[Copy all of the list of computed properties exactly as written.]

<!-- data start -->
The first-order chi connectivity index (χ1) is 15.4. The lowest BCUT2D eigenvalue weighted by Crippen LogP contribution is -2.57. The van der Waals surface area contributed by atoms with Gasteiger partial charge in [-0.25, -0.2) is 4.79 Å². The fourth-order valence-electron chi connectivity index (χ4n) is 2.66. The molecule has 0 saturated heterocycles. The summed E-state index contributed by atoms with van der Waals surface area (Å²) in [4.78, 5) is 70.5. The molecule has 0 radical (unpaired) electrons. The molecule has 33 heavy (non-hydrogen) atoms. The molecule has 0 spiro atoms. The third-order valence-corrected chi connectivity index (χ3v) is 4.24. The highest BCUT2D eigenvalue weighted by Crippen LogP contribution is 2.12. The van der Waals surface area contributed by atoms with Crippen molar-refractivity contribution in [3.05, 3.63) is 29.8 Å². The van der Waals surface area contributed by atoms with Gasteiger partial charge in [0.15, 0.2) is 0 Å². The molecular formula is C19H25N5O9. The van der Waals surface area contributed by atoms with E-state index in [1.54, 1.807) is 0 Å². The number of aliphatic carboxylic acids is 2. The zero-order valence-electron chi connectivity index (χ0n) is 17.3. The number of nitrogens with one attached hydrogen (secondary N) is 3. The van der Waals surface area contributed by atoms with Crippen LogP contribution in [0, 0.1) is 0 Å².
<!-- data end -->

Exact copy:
The first-order chi connectivity index (χ1) is 15.4. The lowest BCUT2D eigenvalue weighted by Crippen LogP contribution is -2.57. The van der Waals surface area contributed by atoms with Gasteiger partial charge in [-0.25, -0.2) is 4.79 Å². The fourth-order valence-electron chi connectivity index (χ4n) is 2.66. The molecule has 0 saturated heterocycles. The summed E-state index contributed by atoms with van der Waals surface area (Å²) in [4.78, 5) is 70.5. The molecule has 0 radical (unpaired) electrons. The molecule has 33 heavy (non-hydrogen) atoms. The molecule has 0 spiro atoms. The third-order valence-corrected chi connectivity index (χ3v) is 4.24. The highest BCUT2D eigenvalue weighted by Crippen LogP contribution is 2.12. The van der Waals surface area contributed by atoms with Crippen molar-refractivity contribution in [3.05, 3.63) is 29.8 Å². The van der Waals surface area contributed by atoms with Gasteiger partial charge in [0.15, 0.2) is 0 Å². The molecular formula is C19H25N5O9. The van der Waals surface area contributed by atoms with E-state index in [1.54, 1.807) is 0 Å². The number of aliphatic carboxylic acids is 2. The zero-order valence-electron chi connectivity index (χ0n) is 17.3. The number of nitrogens with one attached hydrogen (secondary N) is 3. The van der Waals surface area contributed by atoms with Crippen LogP contribution in [0, 0.1) is 0 Å².